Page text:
The Ups and Downs of Business Gift Taxes

There is a significant difference between personal gifts and business gifts when considering the tax code. Personal gifts usually remain within a family and have a separate tax code to that of business gifts that go to employees or clients. Both categories have seen several changes over the last year. @918 introduced a new book of tax codes that revolutionized some tax concepts, eliminated others, and expanded only a few.

Business Gifts Deduction

The business gift tax structure changed considerably in the 2018 tax code modification action signed by President Trump. Known as the Tax Cuts and Jobs Act, the legislation eliminated many of the perks used by businesses to entice talent.

  • Fringe benefits such as meals and entertainment saw several cuts. Where, in 2017, meals served on the premises of the company were 100% deductible, these meals are now only 50% deductible.
  • Businesses that have covered moving expenses, transportation, or onsite gyms find themselves holding the bag as these expenses are no longer legitimate deductible items to include on the year-end tax form.
  • Businesses who used entertainment as a recruiting tool or as a reward for service were able to deduct 50% of the cost in 2017 but will no longer find a place on the tax form in which to place those deductions.
  • Payments for practices beyond standard “public policy” are no longer deductible. Consequently, expenses such as payments of fines, hush money, or any other practices so abhorrent to the public, are no longer deductible.

The question of “Can you write off employee gifts as a tax deduction” revolves around the issue of value.

  • Employees who receive benefits, for which they would generally pay, will find that those benefits are now included as income.
  • Commuting to work, the use of bicycles as transportation, and many other formerly tax-deductible items used by the public are no longer deductible.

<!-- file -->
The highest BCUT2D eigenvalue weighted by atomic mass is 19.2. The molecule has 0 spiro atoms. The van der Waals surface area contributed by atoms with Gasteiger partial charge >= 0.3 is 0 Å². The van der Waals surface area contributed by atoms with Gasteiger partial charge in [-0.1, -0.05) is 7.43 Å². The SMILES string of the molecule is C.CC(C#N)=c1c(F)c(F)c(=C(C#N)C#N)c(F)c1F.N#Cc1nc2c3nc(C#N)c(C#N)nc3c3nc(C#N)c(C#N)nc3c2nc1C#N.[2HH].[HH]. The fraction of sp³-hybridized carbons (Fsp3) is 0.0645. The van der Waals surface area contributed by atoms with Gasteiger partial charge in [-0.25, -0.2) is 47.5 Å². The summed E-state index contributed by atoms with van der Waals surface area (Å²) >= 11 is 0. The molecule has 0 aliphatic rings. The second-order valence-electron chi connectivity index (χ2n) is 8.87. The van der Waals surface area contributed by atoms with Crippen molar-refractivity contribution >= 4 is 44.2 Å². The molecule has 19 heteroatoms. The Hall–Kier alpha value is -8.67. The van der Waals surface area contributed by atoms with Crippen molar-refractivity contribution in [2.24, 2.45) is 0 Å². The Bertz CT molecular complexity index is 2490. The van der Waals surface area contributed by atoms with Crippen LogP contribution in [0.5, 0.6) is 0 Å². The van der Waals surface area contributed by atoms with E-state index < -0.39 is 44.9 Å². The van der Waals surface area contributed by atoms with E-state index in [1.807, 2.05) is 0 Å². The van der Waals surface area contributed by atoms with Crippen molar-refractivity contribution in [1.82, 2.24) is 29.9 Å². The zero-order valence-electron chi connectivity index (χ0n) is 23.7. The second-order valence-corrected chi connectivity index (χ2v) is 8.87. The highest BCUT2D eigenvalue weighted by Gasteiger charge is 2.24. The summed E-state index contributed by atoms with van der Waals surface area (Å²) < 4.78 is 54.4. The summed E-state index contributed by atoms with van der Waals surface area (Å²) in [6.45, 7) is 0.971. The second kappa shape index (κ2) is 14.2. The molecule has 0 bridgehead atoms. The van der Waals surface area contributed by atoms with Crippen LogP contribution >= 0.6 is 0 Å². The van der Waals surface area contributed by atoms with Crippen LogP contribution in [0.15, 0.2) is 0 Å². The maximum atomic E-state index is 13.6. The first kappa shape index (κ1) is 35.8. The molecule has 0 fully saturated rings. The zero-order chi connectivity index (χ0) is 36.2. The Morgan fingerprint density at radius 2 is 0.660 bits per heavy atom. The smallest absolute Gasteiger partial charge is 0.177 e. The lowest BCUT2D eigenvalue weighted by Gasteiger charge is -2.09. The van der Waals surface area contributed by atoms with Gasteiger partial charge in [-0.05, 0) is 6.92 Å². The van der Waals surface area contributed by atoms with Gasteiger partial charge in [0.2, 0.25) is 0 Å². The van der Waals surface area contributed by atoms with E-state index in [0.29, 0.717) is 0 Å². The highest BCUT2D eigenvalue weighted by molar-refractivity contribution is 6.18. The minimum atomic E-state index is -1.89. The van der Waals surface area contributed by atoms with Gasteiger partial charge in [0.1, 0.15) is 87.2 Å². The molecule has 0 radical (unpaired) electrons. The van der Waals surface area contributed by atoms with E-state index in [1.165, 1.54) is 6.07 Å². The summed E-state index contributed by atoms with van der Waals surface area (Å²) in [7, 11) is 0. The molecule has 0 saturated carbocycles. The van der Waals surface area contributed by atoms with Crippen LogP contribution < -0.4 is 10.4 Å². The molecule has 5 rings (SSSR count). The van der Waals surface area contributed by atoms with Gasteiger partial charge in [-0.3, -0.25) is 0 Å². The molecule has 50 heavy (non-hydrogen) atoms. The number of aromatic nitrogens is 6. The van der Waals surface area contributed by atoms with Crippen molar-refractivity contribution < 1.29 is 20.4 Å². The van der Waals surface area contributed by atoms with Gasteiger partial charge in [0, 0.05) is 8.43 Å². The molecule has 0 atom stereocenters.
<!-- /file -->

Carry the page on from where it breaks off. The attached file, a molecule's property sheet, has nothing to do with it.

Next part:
• Employee gift certificates that exceed $25 are considered income. Employers who provide gift awards must add the gift as income and deduct the proper withholding amount matching the tax status of the employee.
  • Monetary certificates or any other gifts that have monetary value are now considered income and subject to income tax if above the $25 limit.

In the end, there are two essential questions for employers when gifting employees:

  • First, are these gifts taxable for the employee? If they are taxable, the business must deduct whatever withholding taxes are applicable for the employee’s tax bracket.
  • Are the gifts deductible for the employer’s business is the second question. Only the first $25 of gift value per employee is deductible as a business expense, and any more value than that must be recorded as employee income.

The business would be better off to send them some caramel popcorn as a reward. Reporting added income may cause your employee to move into a higher tax bracket. Tasty treats are more palatable than paying extra tax.

Personal Gift Taxes

Successful business owners can divert taxes to family members with lower incomes to minimize the taxes paid on company profits. The process revolves around the principal of personal gift taxes.

  • Private gifts are those given between individuals as relationship acknowledgments.
  • The gift tax exclusion applies to the giver of the present, not to the recipient.
  • Small personal gifts of property are not considered as income by the IRS when given between family members unless you are moving real property (houses, buildings, cars, etc.) between siblings to hide wealth.

In 2018, the gift tax exclusion increased to $15,000, up from the $14,000 the previous year. The question of “Can you get a tax deduction for giving a gift” has a conditional answer of “yes.”

  • The provider of a present of up to $15,000 need not pay taxes on the amount or the value gifted.
  • The recipient must add the gift to their income tax statement and pay the tax at the level into which the present moves them.
  • You can increase your yearly personal gift tax exclusion. When your spouse agrees to give the gift, then the exclusion is doubled.
  • Gifts provided to charitable organizations are not subject to a gift tax, nor are donations to colleges or universities for delivering tuition for a family member or protégé.
  • The gift giver must file the proper tax forms to validate their use of the personal gift tax exclusion.

Personal gift taxes have two separate formulas.

  • The yearly exclusion allowance is the $15,00 per recipient per year.
  • There is also a Lifetime exclusion that shelters up to $5.6 million in 2018. If you wish to increase your annual gift toward your family members, anything more than the $15,000 annual exclusion allowance is included in the lifetime exclusion.

Most Americans will never take advantage of either the annual or the lifetime gift tax exclusions. However, businesses that give monetary rewards to their employees for exemplary work must be aware that the new tax law challenges the employee as much as the employer. Though the law was to simplify the tax structure, in reality, it complicated the reward process for everyone.

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